There are a lot of things that are moving on a slow track. Where are we on railway rakes and wheels?

I’ll answer this question head-on. Rakes, yes, we need a significantly large number of rakes and railways has already placed an order for 75,000 wagons, which is probably the highest in Railways history. We are now already getting 1,500 wagons inducted every month. The curve of Railways’ share (in goods transport) which was falling has started going up. This was possible because last year Railways added 185 million tonnes of additional cargo. We intend to add another 200 million tonnes this year and keep having that journey. 

With regard to wheels, our requirement is close to 160,000 wheels every year. 

So, we are floating a 10-year tender for the supply of forged wheels as the wheels that we are manufacturing are good for speeds below 120 kmph. But now we need to go higher. Earlier these wheels used to be manufactured in Ukraine and Russia but now we will manufacture them in India.

What is the progress on the Mumbai-Ahmedabad bullet train project? 

Work on the project is moving at a very satisfying pace. Within a few months, we have completed 75 km of pillars. The work only started last year in August when first foundation was done. I would also like to thank the new government of Maharashtra as immediately after coming to power, they have given us all permissions. Accordingly, now all the tenders for civil construction work have been floated.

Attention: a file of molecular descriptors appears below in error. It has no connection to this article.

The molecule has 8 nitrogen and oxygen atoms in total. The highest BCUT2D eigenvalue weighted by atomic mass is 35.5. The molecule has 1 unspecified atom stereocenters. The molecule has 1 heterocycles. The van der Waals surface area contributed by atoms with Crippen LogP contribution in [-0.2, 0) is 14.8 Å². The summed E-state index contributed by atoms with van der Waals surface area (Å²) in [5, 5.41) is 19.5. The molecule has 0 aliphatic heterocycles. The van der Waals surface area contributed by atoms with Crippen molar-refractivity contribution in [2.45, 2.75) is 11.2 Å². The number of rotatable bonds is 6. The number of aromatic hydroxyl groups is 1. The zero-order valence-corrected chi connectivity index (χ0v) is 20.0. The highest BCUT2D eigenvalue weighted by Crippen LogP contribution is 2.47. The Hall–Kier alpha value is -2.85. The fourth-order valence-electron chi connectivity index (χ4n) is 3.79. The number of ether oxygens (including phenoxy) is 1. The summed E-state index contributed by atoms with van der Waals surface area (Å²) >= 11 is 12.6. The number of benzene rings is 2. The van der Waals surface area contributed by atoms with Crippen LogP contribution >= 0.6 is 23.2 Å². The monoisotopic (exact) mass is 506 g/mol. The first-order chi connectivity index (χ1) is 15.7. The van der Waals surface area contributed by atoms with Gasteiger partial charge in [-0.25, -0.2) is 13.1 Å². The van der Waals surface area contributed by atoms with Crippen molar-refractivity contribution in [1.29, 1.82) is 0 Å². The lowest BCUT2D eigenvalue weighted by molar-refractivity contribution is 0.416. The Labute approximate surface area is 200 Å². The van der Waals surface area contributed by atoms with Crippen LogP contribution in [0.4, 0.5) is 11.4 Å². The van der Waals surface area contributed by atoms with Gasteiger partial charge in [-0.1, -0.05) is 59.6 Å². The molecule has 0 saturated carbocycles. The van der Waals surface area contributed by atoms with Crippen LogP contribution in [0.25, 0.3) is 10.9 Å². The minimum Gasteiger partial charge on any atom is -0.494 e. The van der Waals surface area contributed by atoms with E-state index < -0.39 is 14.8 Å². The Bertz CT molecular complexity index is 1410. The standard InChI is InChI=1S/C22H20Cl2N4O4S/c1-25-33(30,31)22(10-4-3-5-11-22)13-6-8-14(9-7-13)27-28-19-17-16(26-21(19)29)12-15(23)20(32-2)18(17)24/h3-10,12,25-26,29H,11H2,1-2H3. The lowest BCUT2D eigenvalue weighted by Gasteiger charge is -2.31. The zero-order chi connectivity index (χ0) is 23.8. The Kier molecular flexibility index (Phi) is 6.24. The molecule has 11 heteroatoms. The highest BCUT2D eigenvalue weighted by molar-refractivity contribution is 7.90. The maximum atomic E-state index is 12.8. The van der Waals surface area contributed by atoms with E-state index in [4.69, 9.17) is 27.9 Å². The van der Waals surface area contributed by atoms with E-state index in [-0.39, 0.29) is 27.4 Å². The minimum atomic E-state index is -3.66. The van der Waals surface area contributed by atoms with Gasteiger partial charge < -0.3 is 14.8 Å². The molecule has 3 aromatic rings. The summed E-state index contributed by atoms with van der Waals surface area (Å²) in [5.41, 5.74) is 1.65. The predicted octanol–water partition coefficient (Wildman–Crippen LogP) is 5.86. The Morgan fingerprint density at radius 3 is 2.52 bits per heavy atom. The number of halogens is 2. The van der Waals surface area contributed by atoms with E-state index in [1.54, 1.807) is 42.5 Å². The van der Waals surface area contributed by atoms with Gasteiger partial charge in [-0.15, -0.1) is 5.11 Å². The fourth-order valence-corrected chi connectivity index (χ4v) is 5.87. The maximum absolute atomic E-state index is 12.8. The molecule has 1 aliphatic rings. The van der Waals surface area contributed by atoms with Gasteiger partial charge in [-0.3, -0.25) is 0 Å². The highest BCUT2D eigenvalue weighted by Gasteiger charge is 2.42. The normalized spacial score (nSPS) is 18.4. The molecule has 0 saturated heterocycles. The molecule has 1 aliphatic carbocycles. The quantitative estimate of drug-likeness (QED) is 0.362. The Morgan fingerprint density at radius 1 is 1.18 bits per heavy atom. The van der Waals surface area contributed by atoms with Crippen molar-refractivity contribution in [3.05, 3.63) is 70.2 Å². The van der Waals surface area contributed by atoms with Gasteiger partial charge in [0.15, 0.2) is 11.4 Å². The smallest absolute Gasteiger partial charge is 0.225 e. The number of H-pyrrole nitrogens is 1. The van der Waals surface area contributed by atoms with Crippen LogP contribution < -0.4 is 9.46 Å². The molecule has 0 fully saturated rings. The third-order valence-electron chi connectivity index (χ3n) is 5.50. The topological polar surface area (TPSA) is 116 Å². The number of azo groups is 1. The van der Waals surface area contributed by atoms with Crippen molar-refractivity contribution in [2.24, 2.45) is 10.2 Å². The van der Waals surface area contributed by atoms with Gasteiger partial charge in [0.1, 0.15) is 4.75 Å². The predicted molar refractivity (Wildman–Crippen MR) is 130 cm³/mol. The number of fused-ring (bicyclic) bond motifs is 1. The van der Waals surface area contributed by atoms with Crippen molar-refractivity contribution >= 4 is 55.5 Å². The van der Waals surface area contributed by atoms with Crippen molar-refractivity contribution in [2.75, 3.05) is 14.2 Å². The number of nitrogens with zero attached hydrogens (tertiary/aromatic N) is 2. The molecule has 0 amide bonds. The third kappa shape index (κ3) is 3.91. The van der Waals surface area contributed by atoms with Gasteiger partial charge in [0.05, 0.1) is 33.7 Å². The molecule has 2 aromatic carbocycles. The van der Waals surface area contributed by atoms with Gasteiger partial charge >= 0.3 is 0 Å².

What is the progress on electrification?

Electrification of all railway routes is almost complete. The thought process here is to use the newest technology. So, we need to look at where we want to see railways in 2047. 

In electrification, we would be totally shifting to 2x25 KV, which is the latest technology that supports high-speed rail, and the first few tenders are already out. So whatever electrification we have done so far will also be upgraded.

Private passenger trains came out with a bang but they seem to have lost their charm?